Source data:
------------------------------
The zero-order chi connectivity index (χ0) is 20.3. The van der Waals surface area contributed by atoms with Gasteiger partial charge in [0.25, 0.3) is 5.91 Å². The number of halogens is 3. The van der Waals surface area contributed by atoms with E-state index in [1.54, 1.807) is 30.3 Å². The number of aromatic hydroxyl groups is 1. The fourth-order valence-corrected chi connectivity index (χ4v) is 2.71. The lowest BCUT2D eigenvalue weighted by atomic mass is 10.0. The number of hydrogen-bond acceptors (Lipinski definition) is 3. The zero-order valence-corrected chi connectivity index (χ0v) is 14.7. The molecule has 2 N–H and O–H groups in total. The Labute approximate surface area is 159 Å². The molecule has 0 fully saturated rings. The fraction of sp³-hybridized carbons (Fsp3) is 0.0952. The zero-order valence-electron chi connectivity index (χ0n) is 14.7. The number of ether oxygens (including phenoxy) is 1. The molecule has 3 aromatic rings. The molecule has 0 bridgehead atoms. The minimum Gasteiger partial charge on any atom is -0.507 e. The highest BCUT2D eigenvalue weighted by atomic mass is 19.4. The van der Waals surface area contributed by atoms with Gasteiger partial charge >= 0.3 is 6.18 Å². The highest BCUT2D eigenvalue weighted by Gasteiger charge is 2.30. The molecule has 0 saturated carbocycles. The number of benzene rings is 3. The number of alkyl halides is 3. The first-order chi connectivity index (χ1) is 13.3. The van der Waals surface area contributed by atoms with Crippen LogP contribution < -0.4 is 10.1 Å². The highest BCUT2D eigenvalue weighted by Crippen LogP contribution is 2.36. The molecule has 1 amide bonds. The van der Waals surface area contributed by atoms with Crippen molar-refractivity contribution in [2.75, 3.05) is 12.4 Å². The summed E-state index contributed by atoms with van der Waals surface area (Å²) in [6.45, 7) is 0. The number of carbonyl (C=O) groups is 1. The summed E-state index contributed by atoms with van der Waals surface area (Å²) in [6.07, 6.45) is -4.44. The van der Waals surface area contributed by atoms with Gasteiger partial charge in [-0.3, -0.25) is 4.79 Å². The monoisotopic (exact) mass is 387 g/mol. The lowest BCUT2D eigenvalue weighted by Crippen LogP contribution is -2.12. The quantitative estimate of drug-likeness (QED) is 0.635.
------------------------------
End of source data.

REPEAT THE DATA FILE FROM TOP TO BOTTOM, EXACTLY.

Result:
The zero-order chi connectivity index (χ0) is 20.3. The van der Waals surface area contributed by atoms with Gasteiger partial charge in [0.25, 0.3) is 5.91 Å². The number of halogens is 3. The van der Waals surface area contributed by atoms with E-state index in [1.54, 1.807) is 30.3 Å². The number of aromatic hydroxyl groups is 1. The fourth-order valence-corrected chi connectivity index (χ4v) is 2.71. The lowest BCUT2D eigenvalue weighted by atomic mass is 10.0. The number of hydrogen-bond acceptors (Lipinski definition) is 3. The zero-order valence-corrected chi connectivity index (χ0v) is 14.7. The molecule has 2 N–H and O–H groups in total. The Labute approximate surface area is 159 Å². The molecule has 0 fully saturated rings. The fraction of sp³-hybridized carbons (Fsp3) is 0.0952. The zero-order valence-electron chi connectivity index (χ0n) is 14.7. The number of ether oxygens (including phenoxy) is 1. The molecule has 3 aromatic rings. The molecule has 0 bridgehead atoms. The minimum Gasteiger partial charge on any atom is -0.507 e. The highest BCUT2D eigenvalue weighted by atomic mass is 19.4. The van der Waals surface area contributed by atoms with Gasteiger partial charge >= 0.3 is 6.18 Å². The highest BCUT2D eigenvalue weighted by Gasteiger charge is 2.30. The molecule has 0 saturated carbocycles. The number of benzene rings is 3. The number of alkyl halides is 3. The first-order chi connectivity index (χ1) is 13.3. The van der Waals surface area contributed by atoms with Crippen LogP contribution < -0.4 is 10.1 Å². The highest BCUT2D eigenvalue weighted by Crippen LogP contribution is 2.36. The molecule has 1 amide bonds. The van der Waals surface area contributed by atoms with Crippen molar-refractivity contribution in [2.75, 3.05) is 12.4 Å². The summed E-state index contributed by atoms with van der Waals surface area (Å²) in [6.45, 7) is 0. The number of carbonyl (C=O) groups is 1. The summed E-state index contributed by atoms with van der Waals surface area (Å²) in [6.07, 6.45) is -4.44. The van der Waals surface area contributed by atoms with Gasteiger partial charge in [-0.3, -0.25) is 4.79 Å². The monoisotopic (exact) mass is 387 g/mol. The lowest BCUT2D eigenvalue weighted by Crippen LogP contribution is -2.12. The quantitative estimate of drug-likeness (QED) is 0.635.